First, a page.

IT executives, CEOs and CIOs should spend some time discussing the definitions given to various security approaches before even thinking about purchases. Some names refer to specific technologies, while others are umbrella terms over a group of point products. Even when there is general agreement on this key question, definitions often subtly vary from vendor to vendor.
That lack of precision is one takeaway -- perhaps unintended -- from this story about Bloor Research's Endpoint Data Protection market update. The writer says endpoint protection is comprised of hard disk encryption, removable storage encryption, internal/external PC port and device connection control, external device control, multi-factor authentication, mobile encryption and control and file-level control.
The broad scope of endpoint data protection is underscored by the vendors mentioned in the full report. They include PGP, GuardianEdge, Credent, Checkpoint, Lumension, Vontu, McAfee, Utimaco, Symantec, BeCrypt, Microsoft, BigFix, Centennial, Entrust, GFI, DES, Safend, iAnywhere, Information Security, Mobile Armor, TrueCrypt, WiMagic and DeKart. Not only are the companies a healthy mix of big and small, but they cross many security-related sub-disciplines.
The complexity of knowing precisely what is and what isn't in an umbrella-type security package is apparent in this Burton Group post. The writer expects endpoint anti-malware -- even the term raises questions, since it is not the same as endpoint data protection -- to include nine functions that he names. There also are four management layers that must be available. It gets pretty cloudy: The writer suggests that it is a good idea to look at what market leaders Symantec and McAfee are doing. However, he seems to say that the two are falling short of the fulfilling the entire list he says is mandatory.
In its announcement that Grange Insurance is using its gear, GuardianEdge avoids falling into the hugely confusing world of trying to describe endpoint data protection. The release prudently focuses on the ability of the gear to protect laptops. The release emphasizes that easy-to-deploy approaches are necessary for Grange, which operates in 13 states and has a highly mobile workforce. The release does say that GuardianEdge Device Control offers full disk or multi-partition encryption.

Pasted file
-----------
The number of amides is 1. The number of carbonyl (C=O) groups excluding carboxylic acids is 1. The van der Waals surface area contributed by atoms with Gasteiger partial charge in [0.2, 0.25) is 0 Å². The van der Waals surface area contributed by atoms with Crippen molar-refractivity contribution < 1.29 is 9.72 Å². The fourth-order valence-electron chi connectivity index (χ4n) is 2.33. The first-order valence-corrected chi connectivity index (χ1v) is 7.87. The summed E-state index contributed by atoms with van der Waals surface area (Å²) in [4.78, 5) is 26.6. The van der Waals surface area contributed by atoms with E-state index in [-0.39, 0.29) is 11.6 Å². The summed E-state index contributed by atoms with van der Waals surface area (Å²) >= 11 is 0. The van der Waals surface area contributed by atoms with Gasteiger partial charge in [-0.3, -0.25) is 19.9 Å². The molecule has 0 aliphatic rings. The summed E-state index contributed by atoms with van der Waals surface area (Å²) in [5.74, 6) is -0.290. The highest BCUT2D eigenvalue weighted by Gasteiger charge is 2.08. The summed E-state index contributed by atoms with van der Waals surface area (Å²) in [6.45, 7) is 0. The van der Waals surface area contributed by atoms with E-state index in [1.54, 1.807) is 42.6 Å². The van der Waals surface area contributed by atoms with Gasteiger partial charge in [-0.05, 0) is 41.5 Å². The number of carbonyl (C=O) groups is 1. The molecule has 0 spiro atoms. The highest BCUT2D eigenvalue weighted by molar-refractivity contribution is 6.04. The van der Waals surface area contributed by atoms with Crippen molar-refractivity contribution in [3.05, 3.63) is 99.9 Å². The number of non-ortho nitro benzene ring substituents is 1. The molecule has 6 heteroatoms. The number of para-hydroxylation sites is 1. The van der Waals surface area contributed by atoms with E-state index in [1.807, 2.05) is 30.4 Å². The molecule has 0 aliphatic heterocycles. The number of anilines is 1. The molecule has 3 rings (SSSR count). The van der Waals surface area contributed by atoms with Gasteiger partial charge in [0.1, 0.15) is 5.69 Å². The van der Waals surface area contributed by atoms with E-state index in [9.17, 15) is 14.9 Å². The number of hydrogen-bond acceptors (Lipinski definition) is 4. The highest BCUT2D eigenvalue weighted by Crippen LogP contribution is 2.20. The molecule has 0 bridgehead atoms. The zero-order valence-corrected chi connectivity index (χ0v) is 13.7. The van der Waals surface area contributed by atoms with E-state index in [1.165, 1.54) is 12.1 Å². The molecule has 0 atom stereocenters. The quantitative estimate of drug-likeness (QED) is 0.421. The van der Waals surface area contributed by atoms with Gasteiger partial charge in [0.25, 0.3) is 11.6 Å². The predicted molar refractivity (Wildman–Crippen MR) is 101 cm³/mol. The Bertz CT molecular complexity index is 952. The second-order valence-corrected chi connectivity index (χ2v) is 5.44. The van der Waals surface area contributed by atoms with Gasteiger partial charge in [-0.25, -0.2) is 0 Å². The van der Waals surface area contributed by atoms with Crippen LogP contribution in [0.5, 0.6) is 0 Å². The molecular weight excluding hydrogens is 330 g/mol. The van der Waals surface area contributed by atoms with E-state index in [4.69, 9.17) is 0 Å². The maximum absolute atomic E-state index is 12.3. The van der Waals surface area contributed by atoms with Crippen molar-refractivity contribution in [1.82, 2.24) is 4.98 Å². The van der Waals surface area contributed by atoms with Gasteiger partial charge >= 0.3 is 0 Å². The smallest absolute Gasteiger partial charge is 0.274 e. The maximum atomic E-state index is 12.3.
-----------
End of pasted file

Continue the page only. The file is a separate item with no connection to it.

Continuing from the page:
Such a splintered and confusing landscape lends itself to big players, since they have the financial, marketing and related resources to put the pieces together. This often takes the form of acquisitions, but also can be partnerships. This spring, Credant Technologies integrated its Mobile Guardian platform with Symantec's Altiris management platform. This, the release says, enables the Altiris platform to manage Credant encryption, auditing and protection tools used on laptops. The release provides a lot of details. The bottom line is that this appears, at least in part, to be an effort to simplify a complex sector.
A company apparently taking a different approach to endpoint data protection is Datacastle. In April, it introduced a product that, according to this story, can be offered to end clients through managed service providers. The story doesn't do much to allay the confusion. It says that "just about every traditional security software company is moving into managed endpoint security." The point is that these companies do a variety of things, so the managed endpoint security sector is bound to be confused. The story goes on to scold Datacaster about its claims to provide "unbreakable security."
Even conceptually simple things like antivirus and firewalls are interpreted in many ways. Those issues are bound to be multiplied when the subject is a truly arcane and omnibus platform such as endpoint data security. Security officers and their bosses who sign the checks should be ready to deal with this confusion as they research these potentially helpful platforms.